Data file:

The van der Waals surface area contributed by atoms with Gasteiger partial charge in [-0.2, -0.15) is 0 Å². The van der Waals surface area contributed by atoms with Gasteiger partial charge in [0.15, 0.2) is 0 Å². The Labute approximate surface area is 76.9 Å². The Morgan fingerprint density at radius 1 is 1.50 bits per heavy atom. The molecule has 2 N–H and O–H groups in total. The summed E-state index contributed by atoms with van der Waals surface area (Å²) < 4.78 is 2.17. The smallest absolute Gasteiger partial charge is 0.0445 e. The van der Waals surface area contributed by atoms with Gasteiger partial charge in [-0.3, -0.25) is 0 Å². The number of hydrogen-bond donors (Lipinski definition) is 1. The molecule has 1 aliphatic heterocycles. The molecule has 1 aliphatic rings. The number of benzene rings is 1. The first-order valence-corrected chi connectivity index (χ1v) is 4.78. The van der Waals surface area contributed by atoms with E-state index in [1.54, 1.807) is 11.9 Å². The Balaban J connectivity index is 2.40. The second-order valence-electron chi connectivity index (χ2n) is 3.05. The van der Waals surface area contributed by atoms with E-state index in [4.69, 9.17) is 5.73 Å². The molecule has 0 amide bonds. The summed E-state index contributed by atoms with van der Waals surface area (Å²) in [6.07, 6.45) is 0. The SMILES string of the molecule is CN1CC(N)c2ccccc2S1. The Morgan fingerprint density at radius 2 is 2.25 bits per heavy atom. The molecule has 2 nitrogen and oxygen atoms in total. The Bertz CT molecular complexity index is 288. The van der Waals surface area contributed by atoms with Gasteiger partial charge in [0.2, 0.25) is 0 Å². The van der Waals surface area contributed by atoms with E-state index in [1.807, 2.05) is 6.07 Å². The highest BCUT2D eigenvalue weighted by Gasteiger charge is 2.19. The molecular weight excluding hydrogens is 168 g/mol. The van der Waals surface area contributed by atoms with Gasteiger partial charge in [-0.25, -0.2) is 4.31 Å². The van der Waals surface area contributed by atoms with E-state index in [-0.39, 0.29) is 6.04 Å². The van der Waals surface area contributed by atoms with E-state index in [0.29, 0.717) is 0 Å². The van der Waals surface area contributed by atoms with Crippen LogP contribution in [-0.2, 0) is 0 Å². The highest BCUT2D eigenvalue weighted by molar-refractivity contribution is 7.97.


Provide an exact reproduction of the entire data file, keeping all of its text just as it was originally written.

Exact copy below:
The van der Waals surface area contributed by atoms with Gasteiger partial charge in [-0.2, -0.15) is 0 Å². The van der Waals surface area contributed by atoms with Gasteiger partial charge in [0.15, 0.2) is 0 Å². The Labute approximate surface area is 76.9 Å². The Morgan fingerprint density at radius 1 is 1.50 bits per heavy atom. The molecule has 2 N–H and O–H groups in total. The summed E-state index contributed by atoms with van der Waals surface area (Å²) < 4.78 is 2.17. The smallest absolute Gasteiger partial charge is 0.0445 e. The van der Waals surface area contributed by atoms with Gasteiger partial charge in [-0.3, -0.25) is 0 Å². The number of hydrogen-bond donors (Lipinski definition) is 1. The molecule has 1 aliphatic heterocycles. The molecule has 1 aliphatic rings. The number of benzene rings is 1. The first-order valence-corrected chi connectivity index (χ1v) is 4.78. The van der Waals surface area contributed by atoms with E-state index in [1.54, 1.807) is 11.9 Å². The Balaban J connectivity index is 2.40. The second-order valence-electron chi connectivity index (χ2n) is 3.05. The van der Waals surface area contributed by atoms with E-state index in [4.69, 9.17) is 5.73 Å². The molecule has 0 amide bonds. The summed E-state index contributed by atoms with van der Waals surface area (Å²) in [6.07, 6.45) is 0. The SMILES string of the molecule is CN1CC(N)c2ccccc2S1. The Morgan fingerprint density at radius 2 is 2.25 bits per heavy atom. The molecule has 2 nitrogen and oxygen atoms in total. The Bertz CT molecular complexity index is 288. The van der Waals surface area contributed by atoms with Gasteiger partial charge in [0.2, 0.25) is 0 Å². The van der Waals surface area contributed by atoms with E-state index in [1.807, 2.05) is 6.07 Å². The highest BCUT2D eigenvalue weighted by Gasteiger charge is 2.19. The molecular weight excluding hydrogens is 168 g/mol. The van der Waals surface area contributed by atoms with Gasteiger partial charge in [-0.25, -0.2) is 4.31 Å². The van der Waals surface area contributed by atoms with E-state index in [-0.39, 0.29) is 6.04 Å². The van der Waals surface area contributed by atoms with E-state index in [0.29, 0.717) is 0 Å². The van der Waals surface area contributed by atoms with Crippen LogP contribution in [-0.2, 0) is 0 Å². The highest BCUT2D eigenvalue weighted by molar-refractivity contribution is 7.97.